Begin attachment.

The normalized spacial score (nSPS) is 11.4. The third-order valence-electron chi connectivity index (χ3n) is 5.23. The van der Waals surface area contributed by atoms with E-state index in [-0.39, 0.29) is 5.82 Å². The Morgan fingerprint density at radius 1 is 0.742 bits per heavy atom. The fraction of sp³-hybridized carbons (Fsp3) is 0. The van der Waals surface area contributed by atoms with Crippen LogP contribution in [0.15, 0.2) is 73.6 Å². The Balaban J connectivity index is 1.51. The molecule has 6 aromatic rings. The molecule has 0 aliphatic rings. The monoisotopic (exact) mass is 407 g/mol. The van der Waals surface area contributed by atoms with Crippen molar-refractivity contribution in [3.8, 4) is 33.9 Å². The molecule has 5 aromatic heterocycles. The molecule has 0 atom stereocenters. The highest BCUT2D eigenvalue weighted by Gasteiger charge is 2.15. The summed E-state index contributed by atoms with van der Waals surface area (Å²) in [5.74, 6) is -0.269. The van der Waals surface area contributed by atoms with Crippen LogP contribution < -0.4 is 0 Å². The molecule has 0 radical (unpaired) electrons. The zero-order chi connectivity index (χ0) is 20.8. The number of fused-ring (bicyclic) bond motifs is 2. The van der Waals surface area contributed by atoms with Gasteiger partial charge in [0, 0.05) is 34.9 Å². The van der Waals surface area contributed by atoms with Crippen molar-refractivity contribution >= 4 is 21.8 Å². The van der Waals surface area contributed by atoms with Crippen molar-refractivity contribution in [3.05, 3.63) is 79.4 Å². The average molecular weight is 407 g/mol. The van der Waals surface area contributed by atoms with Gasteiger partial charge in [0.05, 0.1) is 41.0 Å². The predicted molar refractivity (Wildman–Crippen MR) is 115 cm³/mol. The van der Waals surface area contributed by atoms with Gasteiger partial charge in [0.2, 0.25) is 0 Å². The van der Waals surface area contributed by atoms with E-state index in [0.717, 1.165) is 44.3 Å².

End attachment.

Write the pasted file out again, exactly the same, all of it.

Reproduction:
The normalized spacial score (nSPS) is 11.4. The third-order valence-electron chi connectivity index (χ3n) is 5.23. The van der Waals surface area contributed by atoms with E-state index in [-0.39, 0.29) is 5.82 Å². The Morgan fingerprint density at radius 1 is 0.742 bits per heavy atom. The fraction of sp³-hybridized carbons (Fsp3) is 0. The van der Waals surface area contributed by atoms with Crippen LogP contribution in [0.15, 0.2) is 73.6 Å². The Balaban J connectivity index is 1.51. The molecule has 6 aromatic rings. The molecule has 0 aliphatic rings. The monoisotopic (exact) mass is 407 g/mol. The van der Waals surface area contributed by atoms with Crippen molar-refractivity contribution in [3.8, 4) is 33.9 Å². The molecule has 5 aromatic heterocycles. The molecule has 0 atom stereocenters. The highest BCUT2D eigenvalue weighted by Gasteiger charge is 2.15. The summed E-state index contributed by atoms with van der Waals surface area (Å²) in [5.74, 6) is -0.269. The van der Waals surface area contributed by atoms with Crippen LogP contribution < -0.4 is 0 Å². The molecule has 0 radical (unpaired) electrons. The zero-order chi connectivity index (χ0) is 20.8. The number of fused-ring (bicyclic) bond motifs is 2. The van der Waals surface area contributed by atoms with Gasteiger partial charge in [0, 0.05) is 34.9 Å². The van der Waals surface area contributed by atoms with Crippen molar-refractivity contribution >= 4 is 21.8 Å². The van der Waals surface area contributed by atoms with Crippen molar-refractivity contribution in [3.05, 3.63) is 79.4 Å². The average molecular weight is 407 g/mol. The van der Waals surface area contributed by atoms with Gasteiger partial charge in [0.05, 0.1) is 41.0 Å². The predicted molar refractivity (Wildman–Crippen MR) is 115 cm³/mol. The van der Waals surface area contributed by atoms with Gasteiger partial charge in [0.2, 0.25) is 0 Å². The van der Waals surface area contributed by atoms with E-state index in [0.717, 1.165) is 44.3 Å².